Chernobyl Is A Reminder Of The Apocalypse Ahead

Chernobyl(HBO 5-part miniseries)

Starring  Stellan Skarsgard, Emily Watson, Paul Ritter

Directed by  Johan Renck

Rating; *** ½(3 and a half stars)

It’s easy to see the  where the superlative  reviews of this  5-part  series  are  coming from…and where they are  going. The fear of another impending nuclear disaster   on the monstrous scale  of Chernobyl, or to  take the analogy to a damning   extreme , we are living in a world  waiting  to do   a  Chernobyl  on  civilization.

 With India and  Pakistan so fashionably  nuclear-armed HBO’s  Chernobyl is  a timely warning  . and  in many parts, devastating in the details of   the damage and  destruction that  destroyed nearly a million  lives in Russia.

From the beginning of  the  series as  the  clouds of calamity kick in almost immediately, we see director  JohanRenck and his writer  Craig Mazin piling up their  desks with  reams of  research. The Chernobyl disaster renders  itself to innumerable discussion and exposes .And  for the  writer and  director to plod and  wade  through  it all without  serving up an over-detailed  unhurried drama  that builds up slowly, but not so slowly as  to let  audiences’ interests flag, is something of  a  miraculous achievement.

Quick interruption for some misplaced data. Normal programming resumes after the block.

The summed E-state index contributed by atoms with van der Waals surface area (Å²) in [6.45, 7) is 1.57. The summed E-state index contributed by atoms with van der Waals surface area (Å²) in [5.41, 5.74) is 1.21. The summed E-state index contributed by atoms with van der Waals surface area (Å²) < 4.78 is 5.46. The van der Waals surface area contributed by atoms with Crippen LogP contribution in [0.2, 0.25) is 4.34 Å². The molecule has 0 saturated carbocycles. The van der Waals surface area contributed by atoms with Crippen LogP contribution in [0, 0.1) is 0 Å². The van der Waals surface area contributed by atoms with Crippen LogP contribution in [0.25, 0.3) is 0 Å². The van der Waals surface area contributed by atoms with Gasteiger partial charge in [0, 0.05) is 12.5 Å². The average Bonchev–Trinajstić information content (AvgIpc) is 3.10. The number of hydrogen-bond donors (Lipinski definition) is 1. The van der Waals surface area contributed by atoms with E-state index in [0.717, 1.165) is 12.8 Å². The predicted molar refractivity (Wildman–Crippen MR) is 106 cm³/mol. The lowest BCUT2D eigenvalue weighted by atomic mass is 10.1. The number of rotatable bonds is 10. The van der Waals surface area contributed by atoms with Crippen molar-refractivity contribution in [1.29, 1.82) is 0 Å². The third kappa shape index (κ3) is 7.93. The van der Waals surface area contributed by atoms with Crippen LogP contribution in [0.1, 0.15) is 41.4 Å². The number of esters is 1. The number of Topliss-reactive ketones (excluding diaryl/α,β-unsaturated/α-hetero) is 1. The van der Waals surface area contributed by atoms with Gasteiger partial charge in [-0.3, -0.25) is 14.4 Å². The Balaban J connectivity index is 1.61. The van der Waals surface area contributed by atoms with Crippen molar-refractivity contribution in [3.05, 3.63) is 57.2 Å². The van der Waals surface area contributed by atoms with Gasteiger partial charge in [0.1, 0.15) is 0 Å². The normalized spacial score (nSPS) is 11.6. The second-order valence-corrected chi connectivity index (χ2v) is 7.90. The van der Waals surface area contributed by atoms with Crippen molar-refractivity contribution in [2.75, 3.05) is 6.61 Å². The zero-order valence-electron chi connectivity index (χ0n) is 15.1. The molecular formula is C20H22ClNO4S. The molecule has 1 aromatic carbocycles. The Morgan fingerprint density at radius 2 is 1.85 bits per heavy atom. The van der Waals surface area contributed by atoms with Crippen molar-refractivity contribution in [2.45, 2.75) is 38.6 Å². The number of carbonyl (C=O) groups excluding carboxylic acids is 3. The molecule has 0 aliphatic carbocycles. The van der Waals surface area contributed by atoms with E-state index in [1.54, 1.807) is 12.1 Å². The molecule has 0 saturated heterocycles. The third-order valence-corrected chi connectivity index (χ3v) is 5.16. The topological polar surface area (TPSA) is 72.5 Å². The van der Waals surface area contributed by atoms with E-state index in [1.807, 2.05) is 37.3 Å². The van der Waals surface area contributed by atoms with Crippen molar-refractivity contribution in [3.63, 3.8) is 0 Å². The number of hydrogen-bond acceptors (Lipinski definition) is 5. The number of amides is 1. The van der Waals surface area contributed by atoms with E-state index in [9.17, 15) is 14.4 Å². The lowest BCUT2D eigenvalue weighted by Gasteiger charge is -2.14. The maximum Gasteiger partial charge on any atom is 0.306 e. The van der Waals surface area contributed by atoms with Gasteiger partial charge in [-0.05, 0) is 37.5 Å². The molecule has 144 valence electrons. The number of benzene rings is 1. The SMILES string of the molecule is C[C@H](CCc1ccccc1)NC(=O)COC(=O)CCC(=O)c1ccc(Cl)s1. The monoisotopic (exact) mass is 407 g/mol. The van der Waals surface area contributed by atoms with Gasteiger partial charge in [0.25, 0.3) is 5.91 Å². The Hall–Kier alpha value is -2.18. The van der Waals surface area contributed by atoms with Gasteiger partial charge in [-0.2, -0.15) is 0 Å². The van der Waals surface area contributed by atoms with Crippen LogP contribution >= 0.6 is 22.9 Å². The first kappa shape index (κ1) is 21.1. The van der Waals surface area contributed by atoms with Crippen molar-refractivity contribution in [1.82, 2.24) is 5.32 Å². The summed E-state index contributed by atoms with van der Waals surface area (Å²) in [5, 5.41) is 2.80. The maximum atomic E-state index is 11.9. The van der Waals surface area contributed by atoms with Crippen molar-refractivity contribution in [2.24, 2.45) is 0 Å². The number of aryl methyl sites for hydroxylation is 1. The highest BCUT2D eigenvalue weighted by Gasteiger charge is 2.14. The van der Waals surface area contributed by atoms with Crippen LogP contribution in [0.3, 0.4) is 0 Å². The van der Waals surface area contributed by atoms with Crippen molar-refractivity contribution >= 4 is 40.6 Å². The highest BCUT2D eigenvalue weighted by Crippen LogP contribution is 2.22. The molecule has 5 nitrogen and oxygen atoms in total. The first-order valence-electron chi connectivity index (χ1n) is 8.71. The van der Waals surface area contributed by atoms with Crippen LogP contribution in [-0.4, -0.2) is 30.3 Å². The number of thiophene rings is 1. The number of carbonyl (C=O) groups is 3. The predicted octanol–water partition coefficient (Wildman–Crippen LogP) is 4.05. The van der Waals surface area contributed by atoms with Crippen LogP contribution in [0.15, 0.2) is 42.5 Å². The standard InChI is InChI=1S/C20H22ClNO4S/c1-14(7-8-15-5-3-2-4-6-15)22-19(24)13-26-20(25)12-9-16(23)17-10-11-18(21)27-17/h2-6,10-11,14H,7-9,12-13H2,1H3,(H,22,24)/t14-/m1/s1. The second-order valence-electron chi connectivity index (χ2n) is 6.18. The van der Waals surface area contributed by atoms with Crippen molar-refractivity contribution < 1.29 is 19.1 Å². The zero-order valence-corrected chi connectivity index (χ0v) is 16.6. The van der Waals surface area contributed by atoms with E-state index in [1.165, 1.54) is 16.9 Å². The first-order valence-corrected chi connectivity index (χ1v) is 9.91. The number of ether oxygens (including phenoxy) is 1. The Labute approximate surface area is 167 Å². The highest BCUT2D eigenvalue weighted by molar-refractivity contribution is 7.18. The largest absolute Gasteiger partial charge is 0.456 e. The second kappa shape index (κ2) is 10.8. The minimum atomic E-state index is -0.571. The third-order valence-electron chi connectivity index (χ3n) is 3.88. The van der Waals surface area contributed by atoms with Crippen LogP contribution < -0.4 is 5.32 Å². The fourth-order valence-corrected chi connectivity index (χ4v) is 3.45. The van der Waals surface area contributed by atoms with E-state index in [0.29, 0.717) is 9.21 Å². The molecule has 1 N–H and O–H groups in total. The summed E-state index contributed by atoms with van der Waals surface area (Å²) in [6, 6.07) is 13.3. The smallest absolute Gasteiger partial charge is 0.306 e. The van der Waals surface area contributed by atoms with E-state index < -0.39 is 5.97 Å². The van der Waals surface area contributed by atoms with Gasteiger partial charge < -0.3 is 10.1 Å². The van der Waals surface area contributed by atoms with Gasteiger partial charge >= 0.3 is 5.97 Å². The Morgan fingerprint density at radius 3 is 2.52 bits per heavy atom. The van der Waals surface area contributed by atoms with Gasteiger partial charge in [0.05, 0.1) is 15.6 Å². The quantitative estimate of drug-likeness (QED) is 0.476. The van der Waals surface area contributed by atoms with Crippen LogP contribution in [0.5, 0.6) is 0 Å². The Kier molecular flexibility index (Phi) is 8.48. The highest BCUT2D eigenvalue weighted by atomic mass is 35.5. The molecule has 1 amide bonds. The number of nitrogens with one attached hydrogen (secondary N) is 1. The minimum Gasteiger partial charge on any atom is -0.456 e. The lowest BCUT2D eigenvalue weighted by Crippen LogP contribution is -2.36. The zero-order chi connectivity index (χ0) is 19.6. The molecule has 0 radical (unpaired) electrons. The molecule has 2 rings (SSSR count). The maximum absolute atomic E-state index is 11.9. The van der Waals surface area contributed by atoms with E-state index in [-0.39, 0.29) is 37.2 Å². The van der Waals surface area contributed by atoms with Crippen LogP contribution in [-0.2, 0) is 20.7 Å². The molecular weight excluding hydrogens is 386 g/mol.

And  yet I found some of  the  rigorous research that has gone into this commendable expose  to  obstruct a  free-flowing narrative. The fluidity  in the temperament is  tampered  by preserving the   sanctity ‘What Must  Have Been’ . I can fully understand the  need to be  scrupulous to a human catastrophe on  a level that defies all rationale.We must respect this project’s  pursuit  of the  truth.

The sense  of dread and  doom hangs over Chernobyl  to  its fatal finale. There  is no escaping the sense  of  calamity  that  underlines  every move. And  radiation is no  fodder for drama. Director Johan Renck ensures we  keep staring  in shock as  the horrors of  the event unfold.

There are  bouts of incredible  bravely punctuating and piercing  the bleak and  deathly calm that shrouds  the  presentation. My favourite act  of courage is when coal miners are  roped in to dig a tunnel to contain the toxic leakage. Working airlessly stark-naked   for weeks  in the  claustrophobic tunnel knowing  death awaits at the end ,  is more than just an act  of  self-sacrifice.  It reflects  on the desperate times that the country , its bureaucracy and  its work-force  must have gone through as Man feel prey to a political devastation on an unimaginable scale.

Chernobyl doesn’t  waste too much time on statistics. Instead  it recreates events from  the  worst manmade disaster to illustrate  the two  sides of human nature:  humanity and inhumanity, the latter mostly attributable to a  blinkered blinded and insensitive  bureaucracy  that wanted to cover up the  ghastly  tragedy rather than heal wounds  or comfort  a country of suddenly  dying civilians.

This is a series that no one  should miss.What happened  at Chernobyl  may happen again.And this time there may not be a film on the tragedy 35 years  later to remind the  coming generations of  how repetitive  politics is  all over  the world of its  blunders.

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